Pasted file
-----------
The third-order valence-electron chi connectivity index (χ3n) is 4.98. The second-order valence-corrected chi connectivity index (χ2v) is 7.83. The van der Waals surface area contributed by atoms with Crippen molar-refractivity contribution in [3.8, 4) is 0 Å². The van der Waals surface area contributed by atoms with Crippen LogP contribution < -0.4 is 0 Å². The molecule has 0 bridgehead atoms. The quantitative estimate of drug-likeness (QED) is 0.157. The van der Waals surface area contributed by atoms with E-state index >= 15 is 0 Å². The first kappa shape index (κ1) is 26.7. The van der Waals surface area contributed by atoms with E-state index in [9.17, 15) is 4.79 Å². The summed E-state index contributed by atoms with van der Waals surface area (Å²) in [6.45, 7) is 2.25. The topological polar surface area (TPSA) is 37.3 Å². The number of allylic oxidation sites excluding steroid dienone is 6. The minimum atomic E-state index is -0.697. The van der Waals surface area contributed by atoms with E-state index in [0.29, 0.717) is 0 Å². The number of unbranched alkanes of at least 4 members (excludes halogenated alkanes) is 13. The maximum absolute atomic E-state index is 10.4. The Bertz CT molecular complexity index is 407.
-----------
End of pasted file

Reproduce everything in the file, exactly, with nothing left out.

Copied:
The third-order valence-electron chi connectivity index (χ3n) is 4.98. The second-order valence-corrected chi connectivity index (χ2v) is 7.83. The van der Waals surface area contributed by atoms with Crippen molar-refractivity contribution in [3.8, 4) is 0 Å². The van der Waals surface area contributed by atoms with Crippen LogP contribution < -0.4 is 0 Å². The molecule has 0 bridgehead atoms. The quantitative estimate of drug-likeness (QED) is 0.157. The van der Waals surface area contributed by atoms with E-state index >= 15 is 0 Å². The first kappa shape index (κ1) is 26.7. The van der Waals surface area contributed by atoms with E-state index in [9.17, 15) is 4.79 Å². The summed E-state index contributed by atoms with van der Waals surface area (Å²) in [6.45, 7) is 2.25. The topological polar surface area (TPSA) is 37.3 Å². The number of allylic oxidation sites excluding steroid dienone is 6. The minimum atomic E-state index is -0.697. The van der Waals surface area contributed by atoms with E-state index in [0.29, 0.717) is 0 Å². The number of unbranched alkanes of at least 4 members (excludes halogenated alkanes) is 13. The maximum absolute atomic E-state index is 10.4. The Bertz CT molecular complexity index is 407.